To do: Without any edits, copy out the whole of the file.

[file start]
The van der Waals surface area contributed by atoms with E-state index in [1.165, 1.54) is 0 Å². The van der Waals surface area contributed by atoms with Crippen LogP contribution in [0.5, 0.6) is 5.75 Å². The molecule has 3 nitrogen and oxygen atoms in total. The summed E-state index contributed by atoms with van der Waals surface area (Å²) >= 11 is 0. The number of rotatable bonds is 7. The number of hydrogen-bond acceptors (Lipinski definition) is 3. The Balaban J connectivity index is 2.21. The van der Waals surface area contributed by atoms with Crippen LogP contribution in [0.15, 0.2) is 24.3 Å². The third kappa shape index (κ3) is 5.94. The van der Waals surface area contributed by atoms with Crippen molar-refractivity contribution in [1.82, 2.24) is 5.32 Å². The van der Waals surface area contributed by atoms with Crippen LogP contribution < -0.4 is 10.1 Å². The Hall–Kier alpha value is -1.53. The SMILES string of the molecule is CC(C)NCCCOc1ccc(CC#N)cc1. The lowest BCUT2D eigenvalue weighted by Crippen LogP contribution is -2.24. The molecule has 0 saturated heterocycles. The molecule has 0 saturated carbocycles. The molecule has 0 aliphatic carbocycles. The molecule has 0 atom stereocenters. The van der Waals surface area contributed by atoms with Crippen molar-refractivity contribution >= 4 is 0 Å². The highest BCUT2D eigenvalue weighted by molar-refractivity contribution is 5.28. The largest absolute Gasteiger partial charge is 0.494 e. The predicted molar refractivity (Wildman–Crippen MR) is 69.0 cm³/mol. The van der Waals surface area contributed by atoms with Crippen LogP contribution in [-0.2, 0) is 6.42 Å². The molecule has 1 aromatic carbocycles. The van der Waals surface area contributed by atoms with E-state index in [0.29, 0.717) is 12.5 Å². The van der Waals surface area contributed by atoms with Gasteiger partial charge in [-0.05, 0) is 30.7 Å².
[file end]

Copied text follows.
The van der Waals surface area contributed by atoms with E-state index in [1.165, 1.54) is 0 Å². The van der Waals surface area contributed by atoms with Crippen LogP contribution in [0.5, 0.6) is 5.75 Å². The molecule has 3 nitrogen and oxygen atoms in total. The summed E-state index contributed by atoms with van der Waals surface area (Å²) >= 11 is 0. The number of rotatable bonds is 7. The number of hydrogen-bond acceptors (Lipinski definition) is 3. The Balaban J connectivity index is 2.21. The van der Waals surface area contributed by atoms with Crippen LogP contribution in [0.15, 0.2) is 24.3 Å². The third kappa shape index (κ3) is 5.94. The van der Waals surface area contributed by atoms with Crippen molar-refractivity contribution in [1.82, 2.24) is 5.32 Å². The van der Waals surface area contributed by atoms with Crippen LogP contribution < -0.4 is 10.1 Å². The Hall–Kier alpha value is -1.53. The SMILES string of the molecule is CC(C)NCCCOc1ccc(CC#N)cc1. The lowest BCUT2D eigenvalue weighted by Crippen LogP contribution is -2.24. The molecule has 0 saturated heterocycles. The molecule has 0 saturated carbocycles. The molecule has 0 aliphatic carbocycles. The molecule has 0 atom stereocenters. The van der Waals surface area contributed by atoms with Crippen molar-refractivity contribution >= 4 is 0 Å². The highest BCUT2D eigenvalue weighted by molar-refractivity contribution is 5.28. The largest absolute Gasteiger partial charge is 0.494 e. The predicted molar refractivity (Wildman–Crippen MR) is 69.0 cm³/mol. The van der Waals surface area contributed by atoms with Crippen LogP contribution in [-0.2, 0) is 6.42 Å². The molecule has 1 aromatic carbocycles. The van der Waals surface area contributed by atoms with E-state index in [0.29, 0.717) is 12.5 Å². The van der Waals surface area contributed by atoms with Gasteiger partial charge in [-0.05, 0) is 30.7 Å².